Hiring a wedding planner isn’t cheap, but anyone who hires one knows that wedding planners are worth their weight in gold. It’s all about their contact book and their industry knowledge, both of which guarantee that what seems an unnecessary expense can end up saving their clients money. Simply put, they get discounts for their clients – and their clients appreciate it.

Instead of keeping our unfortunate reputation as a profession who rips off our families, position yourself as the transparent go-to in your community. You can do that by putting together a package of services that meets both the needs and the budget of client families, rather than trying to sell them the most expensive items on your GPL. This will help you build trusted relationship with families and guarantees they will think of you again.

3. Wedding planners listen

The lifeblood of the wedding planning business, in my opinion, is the wedding planner’s ability to listen. Wedding planners take the time to understand what the bride and groom want through asking questions, then they use their knowledge to make it happen. Any funeral home that still wants to be in business in the next five years must do the same. Just as wedding planners bend over backwards to deliver new and exciting weddings to their clients, funeral homes must be similarly agile in finding new ways to do business.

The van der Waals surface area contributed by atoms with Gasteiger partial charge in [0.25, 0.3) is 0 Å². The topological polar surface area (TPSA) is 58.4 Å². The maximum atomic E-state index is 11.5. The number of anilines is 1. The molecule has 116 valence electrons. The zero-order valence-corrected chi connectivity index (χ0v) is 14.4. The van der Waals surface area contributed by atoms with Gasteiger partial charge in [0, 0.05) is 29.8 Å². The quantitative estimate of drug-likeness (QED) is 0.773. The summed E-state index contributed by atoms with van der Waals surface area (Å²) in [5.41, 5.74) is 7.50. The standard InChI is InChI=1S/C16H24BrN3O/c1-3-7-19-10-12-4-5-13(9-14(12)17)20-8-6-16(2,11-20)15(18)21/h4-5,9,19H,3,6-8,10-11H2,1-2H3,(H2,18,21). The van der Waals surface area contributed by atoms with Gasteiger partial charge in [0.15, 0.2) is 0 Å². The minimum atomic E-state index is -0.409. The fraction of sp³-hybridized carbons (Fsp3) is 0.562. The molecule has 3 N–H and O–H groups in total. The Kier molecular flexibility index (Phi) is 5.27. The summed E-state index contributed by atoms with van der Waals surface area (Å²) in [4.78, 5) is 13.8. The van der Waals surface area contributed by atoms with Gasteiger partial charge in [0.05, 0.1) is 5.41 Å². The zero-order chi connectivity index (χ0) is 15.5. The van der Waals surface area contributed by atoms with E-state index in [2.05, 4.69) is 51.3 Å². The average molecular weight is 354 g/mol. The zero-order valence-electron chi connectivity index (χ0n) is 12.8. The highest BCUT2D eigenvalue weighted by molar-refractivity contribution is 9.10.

The funeral directors at Cress Funeral Home & Cremation take pride in their ability to listen, and it shows.

The Vice President, Dan Fose, says “our funeral directors are wonderful listeners. A casual comment from a family member can spark some great ideas.”

They started by focusing more and more on personalization, and now they help families plan any event, especially weddings. This funeral home has learned the art of listening to find out what client families want, and now they’re known in their community for their ability to listen. Check out this testimonial from one of their families:

“Thank you for all your ideas and making our wants come true for George’s memorial service. I will be sure and let others know of the kindness of you & Cress Funeral Home.”


4. Wedding planners prove their value

Have you ever tried to show families the value of a funeral? Not that easy, is it? With personal budgets under strain because of the economy and Boomers looking for more from funeral services, it can be difficult. While consumers are having trouble finding value in the average cost of a funeral ($6,650), most couples spend an average of $25,656 on their wedding.